Rocket Academy, a Singapore-based startup providing online coding courses, announced today it has received S$1.5 million (~US$1.1 million) in pre-seed funding from a slew of angel investors and VCs.

The list of investors includes Darius Cheung of, Marcus Tan of Carousell, Stanley Tang of DoorDash, former Singapore Ambassador to the UN Kishore Mahbubani, XA Network, and VC firms Taurus Ventures and Hustle Fund.

The startup will use the money to strengthen its flagship courses’ curriculums in coding and software engineering and boost the student experience on its learning platform. A portion will go into market expansion, specifically in Hong Kong, Australia, and Southeast Asia.

Founded and managed by Neo Kai Yuan, an alumnus of Stanford University, Alibaba and Facebook, Rocket Academy came to life in 2019 as an online coding school to address the mounting industry-wide shortage of software engineers.

According to the company’s founder, Rocket’s speciality training courses are designed to be longer and more comprehensive than traditional coding boot camps, yet shorter, more practical and affordable than university courses. 

Rocket Academy offers two courses: Coding Basics (an introductory course for beginners to learn the basics of coding) and Software Engineering Bootcamp (which prepares students for a career in software engineering).

Given the pandemic-induced social distancing measures, many companies build and maintain digital products to reach their homebound customers. This accelerates the global demand for skilled software engineers.

“The world is undergoing a massive transformation to a globally –accessible workforce. Rocket Academy is at the heart of the action, arming talent with the skills (both hard and soft) to compete and thrive,” said Shiyan Koh, managing partner at Hustle Fund, one of the investors in this pre-seed round.

Also read: Edutech is opening up opportunities, but we need to get it right

Rocket Academy leverages a pre-recorded online model to provide courses that allow greater flexibility and efficiency for students to review and complete at their own pace. The company claims it achieves high levels of engagement between students and teachers on its learning platform.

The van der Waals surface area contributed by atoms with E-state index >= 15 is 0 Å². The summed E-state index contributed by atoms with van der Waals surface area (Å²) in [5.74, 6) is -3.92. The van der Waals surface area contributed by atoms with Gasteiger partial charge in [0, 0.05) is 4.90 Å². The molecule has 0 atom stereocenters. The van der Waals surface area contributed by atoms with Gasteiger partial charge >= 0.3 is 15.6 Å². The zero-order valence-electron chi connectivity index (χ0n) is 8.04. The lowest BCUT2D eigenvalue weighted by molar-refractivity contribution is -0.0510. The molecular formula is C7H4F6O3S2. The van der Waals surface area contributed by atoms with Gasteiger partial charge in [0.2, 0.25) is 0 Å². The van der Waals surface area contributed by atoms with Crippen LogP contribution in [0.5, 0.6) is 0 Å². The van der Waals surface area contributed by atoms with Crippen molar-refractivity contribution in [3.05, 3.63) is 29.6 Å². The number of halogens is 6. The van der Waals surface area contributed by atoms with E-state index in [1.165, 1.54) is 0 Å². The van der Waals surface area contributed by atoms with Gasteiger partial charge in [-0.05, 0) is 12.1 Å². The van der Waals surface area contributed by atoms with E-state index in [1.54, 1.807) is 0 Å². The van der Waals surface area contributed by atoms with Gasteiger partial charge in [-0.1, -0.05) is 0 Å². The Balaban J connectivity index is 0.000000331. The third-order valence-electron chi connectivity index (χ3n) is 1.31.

One of Rocket’s regular activities is the live classes over Zoom for students to clarify concepts with instructors, apply learning in pair exercises and network with classmates.

“We are regularly in touch with businesses to understand technical skills that software engineers need. This allows us to refine our curriculum to make it relevant and appropriate for students looking for rewarding software engineering careers,” added Kai Yuan.

Besides teaching, Rocket Academy also connects its alumni to software engineering jobs through resume development, portfolio development, referrals, and interview preparation and setup.

The company boasts of 100 per cent success rate in placing its graduates in software engineering jobs within companies and organisations such as, Xfers, Glints, GovTech, and GoTrade.

“Over the past months, the demand for our SEB graduates from businesses has doubled,” said Neo Kai Yuan. “Getting our students good jobs is our top priority. The better jobs our students get, the stronger our alumni network becomes, which enables us to find better jobs for future students.

According to US Labor statistics, as of December 2020, the global talent shortage amounted to 40 million developers worldwide and is expected to reach 85.2 million by 2030. Companies worldwide risk losing US$8.4 trillion in revenue because of this lack of skilled talent, opening up room for innovative solutions in both edutech and human resource (HR) tech.

The global market of HR tech is set to hit US$35.68 billion in 2028 at a CAGR of 5.8 per cent in the forecast period, as per Fortune Business Insights’s report

Meanwhile, the global edutech market size was valued at US$89.49 billion in 2020. It’s expected to witness a CAGR of 19.9 per cent from 2021 to 2028.

Image credit: Rocket Academy

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